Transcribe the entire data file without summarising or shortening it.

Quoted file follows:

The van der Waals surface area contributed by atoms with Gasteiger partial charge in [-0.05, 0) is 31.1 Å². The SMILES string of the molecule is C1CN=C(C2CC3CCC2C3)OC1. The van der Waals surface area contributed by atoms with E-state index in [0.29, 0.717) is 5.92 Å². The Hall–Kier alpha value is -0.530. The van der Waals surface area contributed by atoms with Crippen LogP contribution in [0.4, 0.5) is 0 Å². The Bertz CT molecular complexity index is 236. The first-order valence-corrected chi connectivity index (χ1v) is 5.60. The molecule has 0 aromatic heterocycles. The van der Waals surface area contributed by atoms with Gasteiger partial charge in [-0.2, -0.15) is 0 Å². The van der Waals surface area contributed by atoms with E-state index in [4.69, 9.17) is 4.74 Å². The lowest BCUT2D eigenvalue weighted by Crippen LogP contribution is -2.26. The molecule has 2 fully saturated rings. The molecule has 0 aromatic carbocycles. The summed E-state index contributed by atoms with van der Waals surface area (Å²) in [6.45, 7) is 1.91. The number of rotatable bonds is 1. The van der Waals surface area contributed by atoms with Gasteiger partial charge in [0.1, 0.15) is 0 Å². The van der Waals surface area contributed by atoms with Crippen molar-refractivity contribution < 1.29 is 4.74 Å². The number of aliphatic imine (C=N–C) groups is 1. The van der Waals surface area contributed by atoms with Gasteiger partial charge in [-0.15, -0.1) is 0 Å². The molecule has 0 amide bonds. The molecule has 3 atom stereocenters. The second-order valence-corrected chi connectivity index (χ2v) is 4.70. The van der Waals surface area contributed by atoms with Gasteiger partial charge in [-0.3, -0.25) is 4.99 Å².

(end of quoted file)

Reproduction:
The van der Waals surface area contributed by atoms with Gasteiger partial charge in [-0.05, 0) is 31.1 Å². The SMILES string of the molecule is C1CN=C(C2CC3CCC2C3)OC1. The van der Waals surface area contributed by atoms with E-state index in [0.29, 0.717) is 5.92 Å². The Hall–Kier alpha value is -0.530. The van der Waals surface area contributed by atoms with Crippen LogP contribution in [0.4, 0.5) is 0 Å². The Bertz CT molecular complexity index is 236. The first-order valence-corrected chi connectivity index (χ1v) is 5.60. The molecule has 0 aromatic heterocycles. The van der Waals surface area contributed by atoms with Gasteiger partial charge in [-0.2, -0.15) is 0 Å². The van der Waals surface area contributed by atoms with E-state index in [4.69, 9.17) is 4.74 Å². The lowest BCUT2D eigenvalue weighted by Crippen LogP contribution is -2.26. The molecule has 2 fully saturated rings. The molecule has 0 aromatic carbocycles. The summed E-state index contributed by atoms with van der Waals surface area (Å²) in [6.45, 7) is 1.91. The number of rotatable bonds is 1. The van der Waals surface area contributed by atoms with Gasteiger partial charge in [0.1, 0.15) is 0 Å². The van der Waals surface area contributed by atoms with Crippen molar-refractivity contribution < 1.29 is 4.74 Å². The number of aliphatic imine (C=N–C) groups is 1. The van der Waals surface area contributed by atoms with Gasteiger partial charge in [-0.15, -0.1) is 0 Å². The molecule has 0 amide bonds. The molecule has 3 atom stereocenters. The second-order valence-corrected chi connectivity index (χ2v) is 4.70. The van der Waals surface area contributed by atoms with Gasteiger partial charge in [-0.3, -0.25) is 4.99 Å².